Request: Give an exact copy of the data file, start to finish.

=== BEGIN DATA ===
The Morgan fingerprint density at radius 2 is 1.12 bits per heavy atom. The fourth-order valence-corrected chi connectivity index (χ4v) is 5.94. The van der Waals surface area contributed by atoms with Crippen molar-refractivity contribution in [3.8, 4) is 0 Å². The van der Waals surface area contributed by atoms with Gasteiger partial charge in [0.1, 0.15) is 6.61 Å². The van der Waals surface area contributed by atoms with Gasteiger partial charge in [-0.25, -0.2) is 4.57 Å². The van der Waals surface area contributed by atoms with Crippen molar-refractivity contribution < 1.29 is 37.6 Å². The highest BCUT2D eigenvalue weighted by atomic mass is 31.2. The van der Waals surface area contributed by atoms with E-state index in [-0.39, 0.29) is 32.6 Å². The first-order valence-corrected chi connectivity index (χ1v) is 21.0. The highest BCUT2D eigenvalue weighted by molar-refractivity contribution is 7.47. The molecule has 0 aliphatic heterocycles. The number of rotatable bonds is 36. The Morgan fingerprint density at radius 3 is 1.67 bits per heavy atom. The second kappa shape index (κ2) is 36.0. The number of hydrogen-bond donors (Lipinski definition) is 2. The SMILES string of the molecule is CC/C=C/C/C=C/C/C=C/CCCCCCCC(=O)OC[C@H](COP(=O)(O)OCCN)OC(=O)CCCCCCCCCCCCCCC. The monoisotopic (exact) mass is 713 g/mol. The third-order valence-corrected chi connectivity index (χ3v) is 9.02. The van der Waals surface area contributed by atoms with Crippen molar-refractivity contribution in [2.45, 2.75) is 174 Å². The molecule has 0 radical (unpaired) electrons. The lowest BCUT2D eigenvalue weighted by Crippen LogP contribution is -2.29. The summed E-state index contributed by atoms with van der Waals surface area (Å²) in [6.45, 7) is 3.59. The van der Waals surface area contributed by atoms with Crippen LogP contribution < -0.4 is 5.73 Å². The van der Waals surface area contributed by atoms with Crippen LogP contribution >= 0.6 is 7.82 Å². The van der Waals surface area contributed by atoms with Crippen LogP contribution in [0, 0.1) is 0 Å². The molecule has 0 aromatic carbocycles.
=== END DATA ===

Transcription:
The Morgan fingerprint density at radius 2 is 1.12 bits per heavy atom. The fourth-order valence-corrected chi connectivity index (χ4v) is 5.94. The van der Waals surface area contributed by atoms with Crippen molar-refractivity contribution in [3.8, 4) is 0 Å². The van der Waals surface area contributed by atoms with Gasteiger partial charge in [0.1, 0.15) is 6.61 Å². The van der Waals surface area contributed by atoms with Gasteiger partial charge in [-0.25, -0.2) is 4.57 Å². The van der Waals surface area contributed by atoms with Crippen molar-refractivity contribution < 1.29 is 37.6 Å². The highest BCUT2D eigenvalue weighted by atomic mass is 31.2. The van der Waals surface area contributed by atoms with E-state index in [-0.39, 0.29) is 32.6 Å². The first-order valence-corrected chi connectivity index (χ1v) is 21.0. The highest BCUT2D eigenvalue weighted by molar-refractivity contribution is 7.47. The molecule has 0 aliphatic heterocycles. The number of rotatable bonds is 36. The Morgan fingerprint density at radius 3 is 1.67 bits per heavy atom. The second kappa shape index (κ2) is 36.0. The number of hydrogen-bond donors (Lipinski definition) is 2. The SMILES string of the molecule is CC/C=C/C/C=C/C/C=C/CCCCCCCC(=O)OC[C@H](COP(=O)(O)OCCN)OC(=O)CCCCCCCCCCCCCCC. The monoisotopic (exact) mass is 713 g/mol. The third-order valence-corrected chi connectivity index (χ3v) is 9.02. The van der Waals surface area contributed by atoms with Crippen molar-refractivity contribution in [2.45, 2.75) is 174 Å². The molecule has 0 radical (unpaired) electrons. The lowest BCUT2D eigenvalue weighted by Crippen LogP contribution is -2.29. The summed E-state index contributed by atoms with van der Waals surface area (Å²) in [6.45, 7) is 3.59. The van der Waals surface area contributed by atoms with Crippen LogP contribution < -0.4 is 5.73 Å². The van der Waals surface area contributed by atoms with Crippen LogP contribution >= 0.6 is 7.82 Å². The van der Waals surface area contributed by atoms with Crippen LogP contribution in [0, 0.1) is 0 Å². The molecule has 0 aromatic carbocycles.